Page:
Serena makes Offred go to extremes to get what she wants. And that means illegal activity.
The Story So Far:
The flashbacks are interwoven throughout The Handmaid's Tale, but I'm starting with them first. In "Faithful," we see how June/Offred meets her husband Luke with the help of her bestie Moira; he tells June her photo makes her look "invincible." Later we see them having a very flirtatious lunch together, which turns into a rendezvous at a hotel. When they make love, June tells him she likes to be on top.
The catch is, Luke is married — and now we know why June was called an adulterer in a previous episode. After their encounter, she tells him to leave his wife. He agrees. After all, they're in love with each other.
In the beginning of the episode, we learn that Offred and Fred have flirted their way through 34 Scrabble games together, and when she wins, he gives her a present: a woman's magazine, now forbidden. She reads and enjoys it — and he seems to enjoy her.
But Offred is still not pregnant and Serena wants that to change. She asks Offred to help her in the garden. Offred's eyes are drawn to Serena's pruning shears and her bare neck. Throughout this episode, Offred stares longingly at potential weapons.
Serena tells Offred — not in so many words — that she wants Offred to have sex with Nick the driver. Offred agrees. Once again, Offred has awkward sex with Serena present. But it's not the last time. Ceremony Night is back. Only this time, Fred is aroused by Offred and grabs her by the thigh.
Offred admonishes Fred for his familiarity in front of his wife. He apologizes. But their conversation turns chilly, and we get to see Fred as The Commander, who tells her love isn't real. Women's biological destiny is to have children. Oh, and Ofglen was genitally mutilated. Or as he puts it, "We saved her."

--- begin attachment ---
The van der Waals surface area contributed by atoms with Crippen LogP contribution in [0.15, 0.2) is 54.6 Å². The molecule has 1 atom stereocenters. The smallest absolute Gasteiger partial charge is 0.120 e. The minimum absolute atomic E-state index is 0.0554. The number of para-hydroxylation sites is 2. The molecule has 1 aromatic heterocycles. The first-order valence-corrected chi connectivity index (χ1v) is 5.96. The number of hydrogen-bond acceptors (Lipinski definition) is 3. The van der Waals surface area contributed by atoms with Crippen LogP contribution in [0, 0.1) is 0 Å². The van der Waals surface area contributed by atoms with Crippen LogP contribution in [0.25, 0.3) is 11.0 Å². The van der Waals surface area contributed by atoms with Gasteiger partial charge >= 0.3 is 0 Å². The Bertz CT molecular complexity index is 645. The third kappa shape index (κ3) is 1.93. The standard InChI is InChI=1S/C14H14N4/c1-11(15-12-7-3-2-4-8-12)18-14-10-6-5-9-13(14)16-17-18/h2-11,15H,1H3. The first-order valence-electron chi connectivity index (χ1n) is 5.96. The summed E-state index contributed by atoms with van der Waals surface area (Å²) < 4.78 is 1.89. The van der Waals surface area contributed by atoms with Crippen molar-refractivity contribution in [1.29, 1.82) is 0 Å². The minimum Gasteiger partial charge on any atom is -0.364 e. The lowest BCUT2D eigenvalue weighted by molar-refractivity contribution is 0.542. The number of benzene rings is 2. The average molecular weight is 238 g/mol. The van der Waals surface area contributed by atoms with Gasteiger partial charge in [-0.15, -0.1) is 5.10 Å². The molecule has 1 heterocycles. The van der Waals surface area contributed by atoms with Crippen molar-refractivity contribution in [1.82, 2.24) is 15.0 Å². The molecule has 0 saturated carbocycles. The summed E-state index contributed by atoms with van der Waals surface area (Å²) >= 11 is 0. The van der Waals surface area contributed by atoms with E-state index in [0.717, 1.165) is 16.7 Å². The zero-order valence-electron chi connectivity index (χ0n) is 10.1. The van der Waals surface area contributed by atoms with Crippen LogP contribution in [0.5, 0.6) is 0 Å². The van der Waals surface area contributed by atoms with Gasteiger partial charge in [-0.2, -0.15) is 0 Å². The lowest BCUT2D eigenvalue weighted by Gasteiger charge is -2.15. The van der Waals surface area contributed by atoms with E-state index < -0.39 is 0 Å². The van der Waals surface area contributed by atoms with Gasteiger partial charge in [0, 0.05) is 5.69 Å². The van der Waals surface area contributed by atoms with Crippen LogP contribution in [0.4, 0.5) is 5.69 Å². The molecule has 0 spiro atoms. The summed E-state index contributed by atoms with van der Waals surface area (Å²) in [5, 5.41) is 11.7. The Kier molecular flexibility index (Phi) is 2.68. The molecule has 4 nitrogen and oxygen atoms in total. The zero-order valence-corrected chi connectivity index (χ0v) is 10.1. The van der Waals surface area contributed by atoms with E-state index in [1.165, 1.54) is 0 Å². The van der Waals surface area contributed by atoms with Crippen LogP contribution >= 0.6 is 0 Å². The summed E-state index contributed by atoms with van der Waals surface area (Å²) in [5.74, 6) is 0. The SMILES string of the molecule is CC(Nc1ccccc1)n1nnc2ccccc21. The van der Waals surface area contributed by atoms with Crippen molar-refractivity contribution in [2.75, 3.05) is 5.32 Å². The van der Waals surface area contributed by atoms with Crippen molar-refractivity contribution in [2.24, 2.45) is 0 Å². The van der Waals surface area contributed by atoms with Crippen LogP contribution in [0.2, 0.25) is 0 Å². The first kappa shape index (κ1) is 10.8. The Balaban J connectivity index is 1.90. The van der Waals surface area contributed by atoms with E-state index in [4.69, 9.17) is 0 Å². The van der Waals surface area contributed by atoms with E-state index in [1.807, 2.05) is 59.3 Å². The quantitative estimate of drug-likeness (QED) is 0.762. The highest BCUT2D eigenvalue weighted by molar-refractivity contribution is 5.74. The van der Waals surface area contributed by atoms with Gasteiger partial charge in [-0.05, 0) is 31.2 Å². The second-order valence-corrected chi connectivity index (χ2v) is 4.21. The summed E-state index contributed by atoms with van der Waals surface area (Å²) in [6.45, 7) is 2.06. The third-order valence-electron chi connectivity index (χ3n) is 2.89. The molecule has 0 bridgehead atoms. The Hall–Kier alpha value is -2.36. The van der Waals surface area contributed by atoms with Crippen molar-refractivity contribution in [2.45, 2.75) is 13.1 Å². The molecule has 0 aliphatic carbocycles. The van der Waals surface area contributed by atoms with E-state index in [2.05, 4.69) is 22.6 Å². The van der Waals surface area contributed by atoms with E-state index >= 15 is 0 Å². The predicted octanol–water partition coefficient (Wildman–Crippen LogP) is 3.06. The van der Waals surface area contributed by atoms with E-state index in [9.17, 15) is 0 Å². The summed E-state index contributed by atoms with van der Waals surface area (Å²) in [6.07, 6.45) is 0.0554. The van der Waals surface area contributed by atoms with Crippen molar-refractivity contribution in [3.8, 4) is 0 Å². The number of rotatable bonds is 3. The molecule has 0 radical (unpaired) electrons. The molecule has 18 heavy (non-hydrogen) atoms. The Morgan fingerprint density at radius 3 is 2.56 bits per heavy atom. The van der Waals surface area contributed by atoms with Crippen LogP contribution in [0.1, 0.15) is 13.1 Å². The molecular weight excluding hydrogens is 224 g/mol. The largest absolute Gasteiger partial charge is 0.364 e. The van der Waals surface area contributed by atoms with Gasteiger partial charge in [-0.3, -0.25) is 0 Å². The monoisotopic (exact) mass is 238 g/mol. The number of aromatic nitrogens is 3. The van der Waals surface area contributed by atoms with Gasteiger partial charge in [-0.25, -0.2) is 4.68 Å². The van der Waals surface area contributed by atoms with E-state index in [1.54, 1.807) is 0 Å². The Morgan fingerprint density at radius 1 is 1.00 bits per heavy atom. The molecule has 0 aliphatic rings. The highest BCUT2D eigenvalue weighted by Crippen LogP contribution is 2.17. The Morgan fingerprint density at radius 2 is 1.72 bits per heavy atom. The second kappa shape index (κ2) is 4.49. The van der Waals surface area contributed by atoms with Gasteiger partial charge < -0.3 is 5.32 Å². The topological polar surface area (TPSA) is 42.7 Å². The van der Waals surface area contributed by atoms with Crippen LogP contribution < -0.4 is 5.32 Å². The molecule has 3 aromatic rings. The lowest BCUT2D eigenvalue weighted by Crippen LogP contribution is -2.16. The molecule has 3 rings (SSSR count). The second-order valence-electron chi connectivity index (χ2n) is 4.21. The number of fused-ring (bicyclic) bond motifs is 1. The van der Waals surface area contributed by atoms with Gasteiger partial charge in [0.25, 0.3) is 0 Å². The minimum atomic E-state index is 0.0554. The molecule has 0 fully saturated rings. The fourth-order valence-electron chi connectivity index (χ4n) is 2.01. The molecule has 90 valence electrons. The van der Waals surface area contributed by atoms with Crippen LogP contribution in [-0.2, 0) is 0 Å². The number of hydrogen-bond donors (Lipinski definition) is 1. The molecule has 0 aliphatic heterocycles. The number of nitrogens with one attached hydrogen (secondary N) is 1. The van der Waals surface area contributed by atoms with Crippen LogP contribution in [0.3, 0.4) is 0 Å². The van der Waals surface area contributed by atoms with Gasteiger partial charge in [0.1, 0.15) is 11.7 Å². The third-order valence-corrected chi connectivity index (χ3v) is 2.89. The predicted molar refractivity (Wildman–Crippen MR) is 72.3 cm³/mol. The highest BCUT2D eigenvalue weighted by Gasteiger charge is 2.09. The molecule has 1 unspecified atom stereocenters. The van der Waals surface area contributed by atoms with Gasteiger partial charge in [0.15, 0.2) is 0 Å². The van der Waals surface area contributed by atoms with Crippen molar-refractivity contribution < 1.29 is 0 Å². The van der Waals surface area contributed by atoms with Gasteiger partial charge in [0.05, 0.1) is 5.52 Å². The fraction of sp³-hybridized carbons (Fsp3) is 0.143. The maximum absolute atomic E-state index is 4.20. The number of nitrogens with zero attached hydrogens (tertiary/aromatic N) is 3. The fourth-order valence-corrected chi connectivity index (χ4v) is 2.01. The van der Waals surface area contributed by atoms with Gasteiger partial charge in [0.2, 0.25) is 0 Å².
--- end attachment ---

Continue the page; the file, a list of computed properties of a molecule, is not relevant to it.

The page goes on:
Offred also confronts Nick, who apologizes for sexing her up. She asks him straight out if he is an Eye, a member of the secret police. He tells her he is.
Later, after Offred sees the former Ofglen (more on that in a minute), she's more than a little detached from her emotions. In a conversation with Serena, the only glimmer of emotion comes when her eyes once again light on the pruning shears.
Perhaps as a way to feel something, anything, Offred goes to Nick's room, where they have sex. Only this time, she's on top.
Meanwhile, Ofglen, now known as Ofsteven, is back, and she's just as you'd expect: a shell of herself. From her, Offred learns of a movement called Mayday. But soon she's taken away by the new Ofglen, who warns her to stay away from Ofsteven. It seems that in life before Gilead, New Ofglen was a drug-addicted prostitute, and this new world is much sweeter for her.
But Offred can't stay away from her old friend Ofsteven, and in a market, Ofsteven tells her to find Mayday. They hold hands briefly before New Ofglen pulls Offred away. Without much forethought, Ofsteven grabs a car and drives away, a momentary burst of freedom … only to come back and run over a guard, who dies messily. Ofsteven is captured and hauled away. As Offred thinks later in her room, "She looked invincible."
What The Handmaid's Tale does and does so beautifully is transitions. The scene where June and Moira are laughing together cuts straight into Offred's white face, devoid of joy, sitting at a breakfast table. The scene where June and Luke make love for the first time segues into Offred lying on a bed, where Nick penetrates her. Just looking at this show gives me emotional whiplash.
I can't say enough about Alexis Bledel's performance as Ofsteven. She's wonderful, and I'm sad to see her go. Unless ... unless we see her again even more damaged. That would make me even more sad.
Compared to the previous few episodes, this feels like very little has happened. It did. But it didn't have the same emotional impact as the previous ones had. Maybe, like Offred, I'm becoming numb.
I just realized that Offred had sex four times in this one episode. It's a good thing she's on her back for half of it. That would be exhausting.
Offred, thinking about Serena: "How hard would I have to press those shears into her neck before seeing blood?"
Fred: "I only wanted to make the world better. Better never means better for everyone. It always means worse for some."